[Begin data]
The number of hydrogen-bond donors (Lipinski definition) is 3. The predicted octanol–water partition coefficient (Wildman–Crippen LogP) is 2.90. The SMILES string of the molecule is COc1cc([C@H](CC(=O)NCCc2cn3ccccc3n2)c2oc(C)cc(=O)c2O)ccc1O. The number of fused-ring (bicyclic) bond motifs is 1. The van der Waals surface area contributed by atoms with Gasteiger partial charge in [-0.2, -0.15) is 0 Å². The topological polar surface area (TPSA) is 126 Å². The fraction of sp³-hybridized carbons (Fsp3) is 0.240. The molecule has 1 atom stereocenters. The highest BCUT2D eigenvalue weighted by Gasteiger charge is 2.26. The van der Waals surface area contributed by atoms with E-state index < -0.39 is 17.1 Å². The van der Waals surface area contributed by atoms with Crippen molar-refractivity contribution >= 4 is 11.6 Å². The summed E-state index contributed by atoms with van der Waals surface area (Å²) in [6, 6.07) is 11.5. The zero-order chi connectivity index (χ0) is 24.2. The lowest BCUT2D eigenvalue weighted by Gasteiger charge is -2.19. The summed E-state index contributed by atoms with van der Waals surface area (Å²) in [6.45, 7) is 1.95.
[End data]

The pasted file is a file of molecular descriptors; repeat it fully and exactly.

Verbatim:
The number of hydrogen-bond donors (Lipinski definition) is 3. The predicted octanol–water partition coefficient (Wildman–Crippen LogP) is 2.90. The SMILES string of the molecule is COc1cc([C@H](CC(=O)NCCc2cn3ccccc3n2)c2oc(C)cc(=O)c2O)ccc1O. The number of fused-ring (bicyclic) bond motifs is 1. The van der Waals surface area contributed by atoms with Gasteiger partial charge in [-0.2, -0.15) is 0 Å². The topological polar surface area (TPSA) is 126 Å². The fraction of sp³-hybridized carbons (Fsp3) is 0.240. The molecule has 1 atom stereocenters. The highest BCUT2D eigenvalue weighted by Gasteiger charge is 2.26. The van der Waals surface area contributed by atoms with E-state index < -0.39 is 17.1 Å². The van der Waals surface area contributed by atoms with Crippen molar-refractivity contribution >= 4 is 11.6 Å². The summed E-state index contributed by atoms with van der Waals surface area (Å²) in [6, 6.07) is 11.5. The zero-order chi connectivity index (χ0) is 24.2. The lowest BCUT2D eigenvalue weighted by Gasteiger charge is -2.19. The summed E-state index contributed by atoms with van der Waals surface area (Å²) in [6.45, 7) is 1.95.